Tom and Susan Freyer of Palmdale, California, are feeling the pinch. The couple, who depend largely on Social Security and her small teacher’s pension, were able to set aside enough funds five years ago to celebrate their anniversary with a weekend in Newport Beach. That’s out of the question this year.

“That money’s gone,” said Tom Freyer, 72, who worked in advertising. “That money goes in the gas tank. It goes to the grocery bill.”

The 8.7% boost in their monthly benefits for this year helped, but it is not enough to cover the higher cost of medicine and homeowners’ association fees, in addition to gas and groceries. Tom Freyer has taken up writing screenplays in hopes of earning some extra bucks, though the recent writers’ strike put his efforts on hold temporarily. If he’s not able to sell one soon, he thinks he’ll have to get a job.

“If we got hit with some disaster, another medical emergency or my daughter in a crisis or something like that, we’d be creamed,” said Freyer, who until recently was battling cancer.

Some advocates would like to see the annual benefit increase tied to an experimental index that measures inflation experienced by the elderly, rather than the current metric, which reflects price changes for urban wage earners and clerical workers. The former puts more weight on cost increases for health care, which makes up a much larger share of seniors’ spending.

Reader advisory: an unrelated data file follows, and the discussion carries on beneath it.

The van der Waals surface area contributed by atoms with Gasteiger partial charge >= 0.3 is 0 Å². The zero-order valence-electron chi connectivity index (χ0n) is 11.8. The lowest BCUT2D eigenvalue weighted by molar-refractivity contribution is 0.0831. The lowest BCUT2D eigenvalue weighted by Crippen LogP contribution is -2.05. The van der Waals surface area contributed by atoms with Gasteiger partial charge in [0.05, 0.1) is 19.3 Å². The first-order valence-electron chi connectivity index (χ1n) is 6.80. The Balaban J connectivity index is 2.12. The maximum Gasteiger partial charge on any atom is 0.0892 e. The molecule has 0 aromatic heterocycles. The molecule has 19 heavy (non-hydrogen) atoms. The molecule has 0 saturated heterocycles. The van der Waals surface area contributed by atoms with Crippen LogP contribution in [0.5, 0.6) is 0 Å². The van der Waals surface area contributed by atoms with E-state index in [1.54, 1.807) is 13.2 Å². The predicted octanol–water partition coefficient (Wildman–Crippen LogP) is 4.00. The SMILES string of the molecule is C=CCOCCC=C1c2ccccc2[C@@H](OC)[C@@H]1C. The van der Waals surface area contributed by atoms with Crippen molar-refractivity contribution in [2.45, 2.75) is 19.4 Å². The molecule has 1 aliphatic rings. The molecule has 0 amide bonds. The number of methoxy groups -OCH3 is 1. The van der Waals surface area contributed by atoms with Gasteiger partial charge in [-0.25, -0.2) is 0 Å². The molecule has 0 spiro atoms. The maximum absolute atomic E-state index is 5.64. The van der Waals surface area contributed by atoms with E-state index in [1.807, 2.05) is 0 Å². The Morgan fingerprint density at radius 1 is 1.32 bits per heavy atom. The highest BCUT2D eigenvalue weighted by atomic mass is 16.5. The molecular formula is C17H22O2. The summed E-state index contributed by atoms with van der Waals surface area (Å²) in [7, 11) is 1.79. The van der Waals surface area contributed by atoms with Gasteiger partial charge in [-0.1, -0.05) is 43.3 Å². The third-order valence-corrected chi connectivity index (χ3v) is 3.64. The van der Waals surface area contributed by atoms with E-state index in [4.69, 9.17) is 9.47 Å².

Nancy Portz, a widow who lives in Sun City Center, Florida, agrees. As she ages, her health has deteriorated, leaving her with more medical bills.

“It’s really hard to plan for that unless you’re financially very well off,” said Portz, 74, a retired special education teacher and attorney who represented victims of child abuse. “In this country, it’s shameful that we pay so much for medicine and medical care.”

Those expenses eat away at her monthly Social Security payment, making it harder for her to afford other necessities, including food. A vegetarian, she was shocked to recently find that a single red bell pepper cost $2.

“If you want to buy healthy food, it’s a fortune now,” said Portz, who has also seen her electric bill more than triple and her water bill roughly double since 2016, when she bought her small house in the retirement community. “It just seems to be going up and up and up.”